Tuesday's GOP primary results indicate the party has learned from its mistakes and is ready for battle in the midterm elections, says Larry Sabato, director of the University of Virginia's Center for Politics.
"The two most important races [were] in Kentucky and Georgia — the only two Senate seats held by Republicans that Democrats believe they have any chance of winning,'' Sabato told "The Steve Malzberg Show" on Newsmax TV.
"The Democrats needed a break in one or both of those states [and] they didn't get it. [Mitch] McConnell as the incumbent and the minority leader and potentially the majority leader won a big victory.
"Forget about Republican factions, [McConnell's tea party challenger Mark] Bevin endorsed him right away. The conservative groups that backed Bevin endorsed McConnell right away. They know what's at stake in November," he said Wednesday.
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Sabato doesn't think McConnell's Democratic opponent Alison Lundergan Grimes has a chance in the upcoming race.
"Everybody else looks at the latest poll and says, 'Oh, my god, McConnell is tied with Grimes.' You have to project out to the general election," Sabato said.
"Think about what McConnell is going to do and actually started doing last night, he's changing her middle name from Lundergan to Obama.
"It's going to be Alison Obama Grimes by November. Obama's popularity rating is between 32 and 35 percent in Kentucky."
In Georgia, construction company owner Rick Allen's strong victory against businessman Eugene Yu likely means he can win the general election, Sabato says.
What the Democrats needed, he said, was a candidate to say something stupid, as did Todd Akin or Richard Mourdock.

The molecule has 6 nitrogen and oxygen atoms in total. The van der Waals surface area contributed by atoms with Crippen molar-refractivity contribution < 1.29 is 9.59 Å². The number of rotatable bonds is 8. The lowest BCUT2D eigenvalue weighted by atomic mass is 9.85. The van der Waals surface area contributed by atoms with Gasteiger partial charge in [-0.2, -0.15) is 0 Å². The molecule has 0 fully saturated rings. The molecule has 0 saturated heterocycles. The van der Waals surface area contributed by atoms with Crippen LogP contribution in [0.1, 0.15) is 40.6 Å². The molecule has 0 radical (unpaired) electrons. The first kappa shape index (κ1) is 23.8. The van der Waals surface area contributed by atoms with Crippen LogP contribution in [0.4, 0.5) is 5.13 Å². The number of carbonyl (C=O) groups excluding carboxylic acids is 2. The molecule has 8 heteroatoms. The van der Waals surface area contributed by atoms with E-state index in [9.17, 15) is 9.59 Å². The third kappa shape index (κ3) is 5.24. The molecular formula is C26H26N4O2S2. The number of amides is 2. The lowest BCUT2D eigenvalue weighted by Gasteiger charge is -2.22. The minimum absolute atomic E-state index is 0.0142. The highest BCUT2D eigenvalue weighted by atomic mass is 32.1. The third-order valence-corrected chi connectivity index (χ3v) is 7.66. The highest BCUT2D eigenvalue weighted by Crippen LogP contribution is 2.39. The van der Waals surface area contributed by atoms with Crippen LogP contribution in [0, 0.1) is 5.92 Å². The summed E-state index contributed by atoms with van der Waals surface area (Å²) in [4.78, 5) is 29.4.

Two years ago, both lost congressional seats, in Missouri and Indiana, with their controversial comments about rape.
Dr. Monica Wehby, who won the Oregon GOP Senate primary to face Democratic Sen. Jeff Merkley this fall, has been plagued by police reports filed by an ex-husband and a former boyfriend who accused her of harassing them.
There have been charges that the reports were leaked to the press by Democratic operatives — which is not a smart move, Sabato says.
"They would be foolish to take that particularly tack. Truth is, Oregon has become a pretty blue state, it's not as deeply blue as Washington, certainly not as deeply blue as California, but it's pretty dependably Democratic, so [Wehby's] got a tough uphill race,'' he said.
"But the wrong tack for the Democrats to take would be to go after her personal life. If you've seen some of her ads, she's very effective in those ads. She comes across very well, she's a good media candidate.
"I am just sick to death of both sides' slimy personal attacks on the private lives of the other candidates, half the time it isn't even true.''
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